its a bit tricky to do right.
because it has to be very precise so you dont get funky results.
if your character is not complex, then i dont see a need for control objects. but if u have a complex rig that has lots of bells and whistles and you need a way to quickly access the controls, then control objects are great.
but basically here is a typical approach.
make a nurbs circle, snap it to the root joint. name the circle rt_ctrl or whatever naming convention you have.
now you need to align that nurbs circle with the joint's local rotation axis. so they are pointing in the same direction.
group the rt_ctrl to itself, name that group grp_rt_ctrl
snap its pivot to the root joint.
you will need to orient constrain that group to the root joint so their local rotation axis are pointing in the same direction.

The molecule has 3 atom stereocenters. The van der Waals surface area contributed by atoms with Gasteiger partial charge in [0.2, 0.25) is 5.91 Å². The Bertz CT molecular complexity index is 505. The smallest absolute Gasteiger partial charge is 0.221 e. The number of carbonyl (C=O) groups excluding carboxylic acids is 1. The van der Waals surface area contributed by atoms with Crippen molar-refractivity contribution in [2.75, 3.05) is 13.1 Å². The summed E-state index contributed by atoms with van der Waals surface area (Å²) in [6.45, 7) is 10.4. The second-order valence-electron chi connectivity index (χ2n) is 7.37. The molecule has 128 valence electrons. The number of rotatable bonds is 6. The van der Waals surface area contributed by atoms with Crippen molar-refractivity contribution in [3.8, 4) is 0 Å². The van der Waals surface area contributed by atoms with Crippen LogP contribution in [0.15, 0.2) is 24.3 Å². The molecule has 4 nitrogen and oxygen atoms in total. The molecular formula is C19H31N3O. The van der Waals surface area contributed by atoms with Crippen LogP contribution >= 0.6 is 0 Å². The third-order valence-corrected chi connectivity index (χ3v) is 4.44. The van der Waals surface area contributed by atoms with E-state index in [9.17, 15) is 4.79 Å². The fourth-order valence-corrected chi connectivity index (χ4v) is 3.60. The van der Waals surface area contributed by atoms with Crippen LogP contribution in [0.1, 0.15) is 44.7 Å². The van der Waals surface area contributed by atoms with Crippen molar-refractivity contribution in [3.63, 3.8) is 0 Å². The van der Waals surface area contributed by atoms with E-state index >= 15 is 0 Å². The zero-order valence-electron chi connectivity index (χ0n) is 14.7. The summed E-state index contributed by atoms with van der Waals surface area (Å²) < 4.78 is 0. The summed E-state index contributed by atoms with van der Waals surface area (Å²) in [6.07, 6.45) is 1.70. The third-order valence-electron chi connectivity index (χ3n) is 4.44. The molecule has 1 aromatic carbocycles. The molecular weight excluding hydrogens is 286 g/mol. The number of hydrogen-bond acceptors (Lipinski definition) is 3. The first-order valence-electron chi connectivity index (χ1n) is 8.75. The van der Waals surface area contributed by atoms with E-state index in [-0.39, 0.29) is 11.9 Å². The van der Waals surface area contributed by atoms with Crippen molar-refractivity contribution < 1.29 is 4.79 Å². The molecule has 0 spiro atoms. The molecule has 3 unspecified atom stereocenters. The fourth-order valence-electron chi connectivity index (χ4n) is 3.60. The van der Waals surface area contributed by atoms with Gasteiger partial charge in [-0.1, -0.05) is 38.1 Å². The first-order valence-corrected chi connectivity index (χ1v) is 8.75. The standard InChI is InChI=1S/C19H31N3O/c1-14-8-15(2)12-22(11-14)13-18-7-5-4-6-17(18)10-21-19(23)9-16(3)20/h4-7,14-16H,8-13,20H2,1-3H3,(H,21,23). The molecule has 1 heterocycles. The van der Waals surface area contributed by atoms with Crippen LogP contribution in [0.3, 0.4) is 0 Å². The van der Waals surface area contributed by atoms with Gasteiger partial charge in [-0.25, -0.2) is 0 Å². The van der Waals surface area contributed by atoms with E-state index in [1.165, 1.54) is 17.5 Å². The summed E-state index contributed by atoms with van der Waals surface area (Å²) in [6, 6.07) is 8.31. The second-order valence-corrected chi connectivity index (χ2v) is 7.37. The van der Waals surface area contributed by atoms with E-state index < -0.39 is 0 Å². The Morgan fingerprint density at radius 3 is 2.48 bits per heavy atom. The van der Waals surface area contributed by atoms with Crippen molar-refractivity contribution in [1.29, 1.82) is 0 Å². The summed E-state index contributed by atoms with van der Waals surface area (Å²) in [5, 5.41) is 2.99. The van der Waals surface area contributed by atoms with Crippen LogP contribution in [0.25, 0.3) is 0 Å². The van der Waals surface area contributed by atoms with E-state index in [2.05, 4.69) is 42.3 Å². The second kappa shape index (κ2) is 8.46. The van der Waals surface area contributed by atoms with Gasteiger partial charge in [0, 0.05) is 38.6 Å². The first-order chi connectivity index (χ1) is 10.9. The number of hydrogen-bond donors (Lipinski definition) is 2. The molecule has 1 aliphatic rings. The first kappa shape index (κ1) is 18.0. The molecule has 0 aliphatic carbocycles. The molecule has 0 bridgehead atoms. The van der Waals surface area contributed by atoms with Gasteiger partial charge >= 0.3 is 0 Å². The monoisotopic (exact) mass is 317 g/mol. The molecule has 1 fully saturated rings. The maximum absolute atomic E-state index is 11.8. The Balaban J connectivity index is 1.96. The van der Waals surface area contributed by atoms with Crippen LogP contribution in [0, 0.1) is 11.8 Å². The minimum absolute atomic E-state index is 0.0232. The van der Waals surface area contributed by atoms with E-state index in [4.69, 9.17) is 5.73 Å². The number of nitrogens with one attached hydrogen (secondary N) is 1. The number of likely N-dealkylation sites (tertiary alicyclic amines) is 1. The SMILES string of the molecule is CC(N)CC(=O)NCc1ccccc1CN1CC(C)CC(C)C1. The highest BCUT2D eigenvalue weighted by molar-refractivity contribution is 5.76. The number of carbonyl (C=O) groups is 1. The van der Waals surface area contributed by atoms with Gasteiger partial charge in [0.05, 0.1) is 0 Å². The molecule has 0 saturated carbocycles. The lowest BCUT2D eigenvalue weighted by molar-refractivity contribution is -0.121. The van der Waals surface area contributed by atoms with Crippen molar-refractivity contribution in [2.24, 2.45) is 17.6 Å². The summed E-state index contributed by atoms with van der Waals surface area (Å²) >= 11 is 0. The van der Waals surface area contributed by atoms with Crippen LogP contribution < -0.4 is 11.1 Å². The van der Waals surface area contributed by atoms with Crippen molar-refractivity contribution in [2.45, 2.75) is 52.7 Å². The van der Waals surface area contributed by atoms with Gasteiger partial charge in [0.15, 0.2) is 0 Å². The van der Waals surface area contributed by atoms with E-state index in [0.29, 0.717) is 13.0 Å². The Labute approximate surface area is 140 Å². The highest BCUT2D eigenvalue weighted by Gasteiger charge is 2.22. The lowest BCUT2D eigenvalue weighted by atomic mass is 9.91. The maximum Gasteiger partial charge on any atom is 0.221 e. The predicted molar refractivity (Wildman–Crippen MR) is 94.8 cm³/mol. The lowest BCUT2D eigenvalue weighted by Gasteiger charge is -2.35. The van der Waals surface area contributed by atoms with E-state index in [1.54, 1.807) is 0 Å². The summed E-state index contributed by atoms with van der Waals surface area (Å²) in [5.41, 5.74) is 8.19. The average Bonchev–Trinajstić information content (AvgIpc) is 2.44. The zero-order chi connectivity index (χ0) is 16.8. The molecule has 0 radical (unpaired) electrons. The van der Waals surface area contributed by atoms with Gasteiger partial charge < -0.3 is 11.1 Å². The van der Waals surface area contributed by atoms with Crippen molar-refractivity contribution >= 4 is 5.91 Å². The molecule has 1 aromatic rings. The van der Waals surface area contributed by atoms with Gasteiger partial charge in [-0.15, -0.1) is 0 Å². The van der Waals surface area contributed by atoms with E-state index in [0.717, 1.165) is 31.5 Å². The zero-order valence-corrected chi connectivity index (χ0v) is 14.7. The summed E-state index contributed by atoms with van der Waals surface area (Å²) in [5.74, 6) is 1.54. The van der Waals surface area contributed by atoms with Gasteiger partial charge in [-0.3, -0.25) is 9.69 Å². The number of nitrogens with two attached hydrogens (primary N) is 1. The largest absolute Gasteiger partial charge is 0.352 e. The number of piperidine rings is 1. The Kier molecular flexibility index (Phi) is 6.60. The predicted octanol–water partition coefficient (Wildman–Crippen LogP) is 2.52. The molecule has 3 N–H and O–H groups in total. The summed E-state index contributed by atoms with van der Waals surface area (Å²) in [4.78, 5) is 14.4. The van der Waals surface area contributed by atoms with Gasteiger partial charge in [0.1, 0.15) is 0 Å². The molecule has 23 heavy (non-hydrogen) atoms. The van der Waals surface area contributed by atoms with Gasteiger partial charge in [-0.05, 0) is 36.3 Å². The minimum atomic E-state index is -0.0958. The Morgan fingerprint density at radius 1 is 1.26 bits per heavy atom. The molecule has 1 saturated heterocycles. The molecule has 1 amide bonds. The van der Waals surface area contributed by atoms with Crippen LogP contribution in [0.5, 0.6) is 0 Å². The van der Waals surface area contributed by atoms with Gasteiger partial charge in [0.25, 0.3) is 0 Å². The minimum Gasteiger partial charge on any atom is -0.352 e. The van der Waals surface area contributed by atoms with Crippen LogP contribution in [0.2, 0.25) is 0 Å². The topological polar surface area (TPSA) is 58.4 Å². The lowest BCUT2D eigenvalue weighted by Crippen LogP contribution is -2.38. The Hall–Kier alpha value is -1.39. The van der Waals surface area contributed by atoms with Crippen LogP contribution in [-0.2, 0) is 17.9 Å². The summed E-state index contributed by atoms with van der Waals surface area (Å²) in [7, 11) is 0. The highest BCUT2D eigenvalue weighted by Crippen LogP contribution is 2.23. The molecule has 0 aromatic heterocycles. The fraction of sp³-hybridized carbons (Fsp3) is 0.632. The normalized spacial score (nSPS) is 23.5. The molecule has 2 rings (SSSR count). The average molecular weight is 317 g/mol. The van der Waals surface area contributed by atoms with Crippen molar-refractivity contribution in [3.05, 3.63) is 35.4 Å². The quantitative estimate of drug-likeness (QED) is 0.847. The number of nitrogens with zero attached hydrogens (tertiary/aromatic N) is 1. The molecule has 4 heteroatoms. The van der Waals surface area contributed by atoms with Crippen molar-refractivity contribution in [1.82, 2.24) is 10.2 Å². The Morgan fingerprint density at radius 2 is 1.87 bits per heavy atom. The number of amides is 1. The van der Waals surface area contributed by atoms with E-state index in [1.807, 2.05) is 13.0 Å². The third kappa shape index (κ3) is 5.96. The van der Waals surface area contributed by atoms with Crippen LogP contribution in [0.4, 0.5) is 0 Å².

so next, select the grp_rt_ctrl in the outliner, then shift select the root joint, and do an orient constrain. now they should be perfectly aligned, if the rt_ctrl rotates in x, just rotate it back to -90 or until its straight again. if it didnt rotate thats fine too. now freeze the transform on the rt_ctrl so that its at 0 0 0 for all the transforms.
now in the hypergraph , delete the orient constrain
thats on the grp_rt_ctrl, u dont need it anymore.
now, make another nurbs circle for the first spine joint, and repeat the steps above. name the controls, something like spine_ctrl then grp_spine_ctrl when u group it.
after you repeat all the steps, select the grp_spine_ctrl and parent constrain it to the rt_ctrl [not the grp_rt_ctrl]
control object you need. after u create your controls, u need to orient and point constrain appropriate joints to their respective control objects. [the spine joints may not need to be point constrained because they will only rotate.
so basically you are creating a hierarchy where one control moves the control object above it.
you might be able to find some tutorials online. but that is one of the easiest workflows for control objects.